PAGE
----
Ep60 – Why are we still so angry?

November 2, 2020

If you’ve ever looked for the root cause of your anger, you’ve probably read or heard that anger is the outward manifestation of fear. There’s wisdom there, but it goes deeper. In this episode, Sheri and Matt discuss the concept of considering what their anger means about themselves. We can’t change other people. To alleviate our own anger, we can leave the situation or we can make changes to ourselves. They talk about how much easier it is to understand this concept than it is to execute it.

When the alcohol left the relationship, and years of recovery work was in the books, the anger lingers. Why, and what can be done about it?

If you are the loved one of an alcoholic, and your recovery could benefit from connection with people who understand, please check out our Echoes of Recovery program.

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4 comments on “Ep60 – Why are we still so angry?

  1. This one is right on.

    I can remember the exact spot/time I just decided to step out and ask for help. I no longer cared what he thought. There were arguments and resentment from him. I was telling the secret to others.

    But the anger shifted. At first it got a lot stronger. I was way less willing to accept any disrespect or drunkenness. It was LOUD and SHARP. Sheri is right on, “the anger fueled the change”.

    I had to be angry to take care of myself and get through the barriers. Doing nothing was killing me slowly just as his drinking was killing him.

    Couple other things that resonated:
    -We maintain the stability in our house.
    -We must be the one healthy consistent adult.
    -I’m hesitant to believe your belief in what you are reading.
    -“I wish she’d speed up her changing”….we think that all the years you try to stop. So, I think it’s the same feeling but now the drinker is faced with the slow pace of change.
    -“the change I’m waiting for is isn’t working so what can I change in myself”

    I think the anger comes from a lifetime of trusting people then being betrayed. Over and over and over. So even in the soft moments we are anticipating the future pain. It’s like a defense mechanism against true vulnerability. It’s easier to have low expectations and a sharp temper then to to let down the walls and let you back in.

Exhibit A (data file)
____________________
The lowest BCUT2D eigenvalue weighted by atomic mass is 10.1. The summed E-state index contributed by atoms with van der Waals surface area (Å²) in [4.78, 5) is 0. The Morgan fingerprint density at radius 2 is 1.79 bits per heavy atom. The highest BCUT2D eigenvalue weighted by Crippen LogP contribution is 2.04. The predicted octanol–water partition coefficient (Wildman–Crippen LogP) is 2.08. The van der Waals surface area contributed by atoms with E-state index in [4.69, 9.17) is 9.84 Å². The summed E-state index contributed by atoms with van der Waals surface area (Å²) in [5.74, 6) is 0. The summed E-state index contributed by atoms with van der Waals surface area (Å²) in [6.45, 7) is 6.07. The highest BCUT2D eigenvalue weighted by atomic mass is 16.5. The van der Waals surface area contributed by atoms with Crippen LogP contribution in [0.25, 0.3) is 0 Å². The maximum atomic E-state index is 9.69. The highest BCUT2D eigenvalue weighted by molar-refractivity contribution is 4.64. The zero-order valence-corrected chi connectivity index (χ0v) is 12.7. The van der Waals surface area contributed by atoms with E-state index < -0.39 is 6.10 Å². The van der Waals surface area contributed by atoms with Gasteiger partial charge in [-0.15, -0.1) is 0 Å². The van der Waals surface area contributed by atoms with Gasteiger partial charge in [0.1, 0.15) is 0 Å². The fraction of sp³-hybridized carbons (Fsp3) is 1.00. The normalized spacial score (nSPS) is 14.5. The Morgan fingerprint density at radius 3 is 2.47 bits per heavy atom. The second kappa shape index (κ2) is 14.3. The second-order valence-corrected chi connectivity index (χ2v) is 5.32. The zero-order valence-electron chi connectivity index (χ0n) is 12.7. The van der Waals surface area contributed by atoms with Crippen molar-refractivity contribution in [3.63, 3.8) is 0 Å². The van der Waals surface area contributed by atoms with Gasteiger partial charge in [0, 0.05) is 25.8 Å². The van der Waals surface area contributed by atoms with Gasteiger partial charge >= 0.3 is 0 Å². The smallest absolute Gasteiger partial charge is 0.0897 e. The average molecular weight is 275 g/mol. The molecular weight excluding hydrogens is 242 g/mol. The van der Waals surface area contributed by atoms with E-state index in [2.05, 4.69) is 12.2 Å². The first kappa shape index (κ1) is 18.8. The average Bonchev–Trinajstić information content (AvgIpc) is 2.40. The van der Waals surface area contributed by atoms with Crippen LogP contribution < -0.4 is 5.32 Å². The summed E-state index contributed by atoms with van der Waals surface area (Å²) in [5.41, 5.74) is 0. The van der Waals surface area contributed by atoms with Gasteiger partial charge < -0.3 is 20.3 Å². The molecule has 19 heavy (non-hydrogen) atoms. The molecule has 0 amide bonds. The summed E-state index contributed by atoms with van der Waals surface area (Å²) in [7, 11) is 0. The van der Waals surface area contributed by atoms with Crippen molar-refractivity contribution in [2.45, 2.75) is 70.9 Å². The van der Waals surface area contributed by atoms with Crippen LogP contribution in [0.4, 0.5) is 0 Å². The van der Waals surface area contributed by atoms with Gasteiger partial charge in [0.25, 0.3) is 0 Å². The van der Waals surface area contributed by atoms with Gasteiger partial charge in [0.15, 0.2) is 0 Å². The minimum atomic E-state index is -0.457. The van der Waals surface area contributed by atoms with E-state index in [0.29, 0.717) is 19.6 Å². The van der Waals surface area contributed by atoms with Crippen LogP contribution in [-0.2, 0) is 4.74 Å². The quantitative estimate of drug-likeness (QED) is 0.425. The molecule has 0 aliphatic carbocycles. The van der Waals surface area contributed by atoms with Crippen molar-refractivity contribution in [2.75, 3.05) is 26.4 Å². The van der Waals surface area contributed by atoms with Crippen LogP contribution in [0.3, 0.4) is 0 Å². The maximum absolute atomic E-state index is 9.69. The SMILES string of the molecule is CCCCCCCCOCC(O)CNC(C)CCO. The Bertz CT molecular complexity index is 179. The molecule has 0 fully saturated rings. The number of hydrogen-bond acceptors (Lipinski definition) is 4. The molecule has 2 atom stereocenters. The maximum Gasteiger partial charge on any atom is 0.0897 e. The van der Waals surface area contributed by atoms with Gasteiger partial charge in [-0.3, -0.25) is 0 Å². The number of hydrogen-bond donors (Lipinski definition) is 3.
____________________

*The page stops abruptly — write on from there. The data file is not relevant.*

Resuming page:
Thank you for sharing and thinking out loud.

  2. Melissa Nov 8, 2020

    Sherri, this is gut wrenching. Could it be that the same lack of confidence that helped deter you from leaving Matt or getting counseling on your own is now undermining your relationship now that you are staying together? Who in your past made you think you weren’t smart or couldn’t handle stuff? Maybe some of your lingering anger is really at her or him. You seem vastly capable and with every reason to feel confident and worthy.

    • Sheri Salis Nov 8, 2020

      I think there was and sometimes still low self confidence/esteem issues. I don’t think it was something that resonated in me before. I had always felt confident and independent before I met Matt. I think as the years went on and realized I did not have a traditional 4 year college degree to fall back on with 4 kids to take care of, I felt outnumbered and unprepared. I also think playing into my anger was the idea of not getting what I wanted, hoped and expected to come form this relationship. I had not realized and verbalized to Matt that I had a lot of expectations from him in this marriage and with fatherhood. I think this is anger with myself and it came out in other non helpful ways.
      As far as outside help or counseling, I had talked and suggested it and Matt said it would not work, he did not want anyone to know, the usual stuff. It also would have been yet another argument. Looking back, I think to myself, one more argument that could have resolved 100 more if I had sought out help earlier. So now we recommend not waiting for therapy. It maybe wont save your the relationship but you can save yourself.
      Thanks for the questions and comments. It is a relief to get to the root of these issues and wished I could go back and do it over and better for my sake and all involved.